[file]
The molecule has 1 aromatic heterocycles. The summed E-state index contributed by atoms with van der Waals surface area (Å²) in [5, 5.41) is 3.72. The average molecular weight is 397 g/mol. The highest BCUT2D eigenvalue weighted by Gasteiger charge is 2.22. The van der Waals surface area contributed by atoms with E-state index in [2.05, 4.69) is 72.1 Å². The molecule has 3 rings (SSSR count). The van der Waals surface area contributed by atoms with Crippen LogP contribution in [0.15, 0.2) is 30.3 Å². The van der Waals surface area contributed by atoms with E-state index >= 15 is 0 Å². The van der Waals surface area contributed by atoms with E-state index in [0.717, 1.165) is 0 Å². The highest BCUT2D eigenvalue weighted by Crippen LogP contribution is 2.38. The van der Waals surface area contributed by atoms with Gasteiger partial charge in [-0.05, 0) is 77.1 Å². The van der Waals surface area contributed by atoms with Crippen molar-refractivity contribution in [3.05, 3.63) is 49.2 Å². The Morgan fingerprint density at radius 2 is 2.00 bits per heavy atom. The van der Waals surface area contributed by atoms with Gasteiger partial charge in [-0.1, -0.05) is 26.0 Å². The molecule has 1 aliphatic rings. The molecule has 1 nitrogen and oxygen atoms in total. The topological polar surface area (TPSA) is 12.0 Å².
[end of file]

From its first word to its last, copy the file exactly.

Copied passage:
The molecule has 1 aromatic heterocycles. The summed E-state index contributed by atoms with van der Waals surface area (Å²) in [5, 5.41) is 3.72. The average molecular weight is 397 g/mol. The highest BCUT2D eigenvalue weighted by Gasteiger charge is 2.22. The van der Waals surface area contributed by atoms with E-state index in [2.05, 4.69) is 72.1 Å². The molecule has 3 rings (SSSR count). The van der Waals surface area contributed by atoms with Crippen LogP contribution in [0.15, 0.2) is 30.3 Å². The van der Waals surface area contributed by atoms with E-state index >= 15 is 0 Å². The van der Waals surface area contributed by atoms with E-state index in [0.717, 1.165) is 0 Å². The highest BCUT2D eigenvalue weighted by Crippen LogP contribution is 2.38. The van der Waals surface area contributed by atoms with Gasteiger partial charge in [-0.05, 0) is 77.1 Å². The van der Waals surface area contributed by atoms with Crippen molar-refractivity contribution in [3.05, 3.63) is 49.2 Å². The Morgan fingerprint density at radius 2 is 2.00 bits per heavy atom. The van der Waals surface area contributed by atoms with Gasteiger partial charge in [-0.1, -0.05) is 26.0 Å². The molecule has 1 aliphatic rings. The molecule has 1 nitrogen and oxygen atoms in total. The topological polar surface area (TPSA) is 12.0 Å².